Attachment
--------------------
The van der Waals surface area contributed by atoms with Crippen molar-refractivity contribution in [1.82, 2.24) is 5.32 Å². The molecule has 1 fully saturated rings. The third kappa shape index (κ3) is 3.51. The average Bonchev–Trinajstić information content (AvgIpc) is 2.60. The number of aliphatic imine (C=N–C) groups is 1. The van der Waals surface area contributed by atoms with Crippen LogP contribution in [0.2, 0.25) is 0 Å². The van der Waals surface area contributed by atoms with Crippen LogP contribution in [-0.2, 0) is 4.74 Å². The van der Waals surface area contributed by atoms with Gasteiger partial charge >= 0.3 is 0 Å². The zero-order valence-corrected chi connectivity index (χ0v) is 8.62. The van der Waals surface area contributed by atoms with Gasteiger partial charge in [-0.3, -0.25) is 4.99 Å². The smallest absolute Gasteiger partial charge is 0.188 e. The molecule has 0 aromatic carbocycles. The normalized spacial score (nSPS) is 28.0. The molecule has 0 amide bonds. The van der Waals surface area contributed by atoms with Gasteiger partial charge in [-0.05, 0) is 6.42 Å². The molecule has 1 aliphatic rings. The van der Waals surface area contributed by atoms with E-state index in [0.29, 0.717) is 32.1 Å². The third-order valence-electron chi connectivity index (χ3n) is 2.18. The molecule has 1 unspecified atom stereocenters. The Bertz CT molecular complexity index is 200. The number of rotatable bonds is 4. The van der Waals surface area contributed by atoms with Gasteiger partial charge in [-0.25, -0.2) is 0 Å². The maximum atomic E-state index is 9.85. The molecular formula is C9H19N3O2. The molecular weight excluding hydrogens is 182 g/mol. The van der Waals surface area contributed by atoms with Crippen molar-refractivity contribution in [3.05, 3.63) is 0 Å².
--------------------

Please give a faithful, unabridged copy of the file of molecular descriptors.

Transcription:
The van der Waals surface area contributed by atoms with Crippen molar-refractivity contribution in [1.82, 2.24) is 5.32 Å². The molecule has 1 fully saturated rings. The third kappa shape index (κ3) is 3.51. The average Bonchev–Trinajstić information content (AvgIpc) is 2.60. The number of aliphatic imine (C=N–C) groups is 1. The van der Waals surface area contributed by atoms with Crippen LogP contribution in [0.2, 0.25) is 0 Å². The van der Waals surface area contributed by atoms with Crippen LogP contribution in [-0.2, 0) is 4.74 Å². The van der Waals surface area contributed by atoms with Gasteiger partial charge >= 0.3 is 0 Å². The zero-order valence-corrected chi connectivity index (χ0v) is 8.62. The van der Waals surface area contributed by atoms with Gasteiger partial charge in [-0.3, -0.25) is 4.99 Å². The smallest absolute Gasteiger partial charge is 0.188 e. The molecule has 0 aromatic carbocycles. The normalized spacial score (nSPS) is 28.0. The molecule has 0 amide bonds. The van der Waals surface area contributed by atoms with Gasteiger partial charge in [-0.05, 0) is 6.42 Å². The molecule has 1 aliphatic rings. The van der Waals surface area contributed by atoms with E-state index in [0.29, 0.717) is 32.1 Å². The third-order valence-electron chi connectivity index (χ3n) is 2.18. The molecule has 1 unspecified atom stereocenters. The Bertz CT molecular complexity index is 200. The number of rotatable bonds is 4. The van der Waals surface area contributed by atoms with Gasteiger partial charge in [-0.25, -0.2) is 0 Å². The maximum atomic E-state index is 9.85. The molecular formula is C9H19N3O2. The molecular weight excluding hydrogens is 182 g/mol. The van der Waals surface area contributed by atoms with Crippen molar-refractivity contribution in [3.05, 3.63) is 0 Å².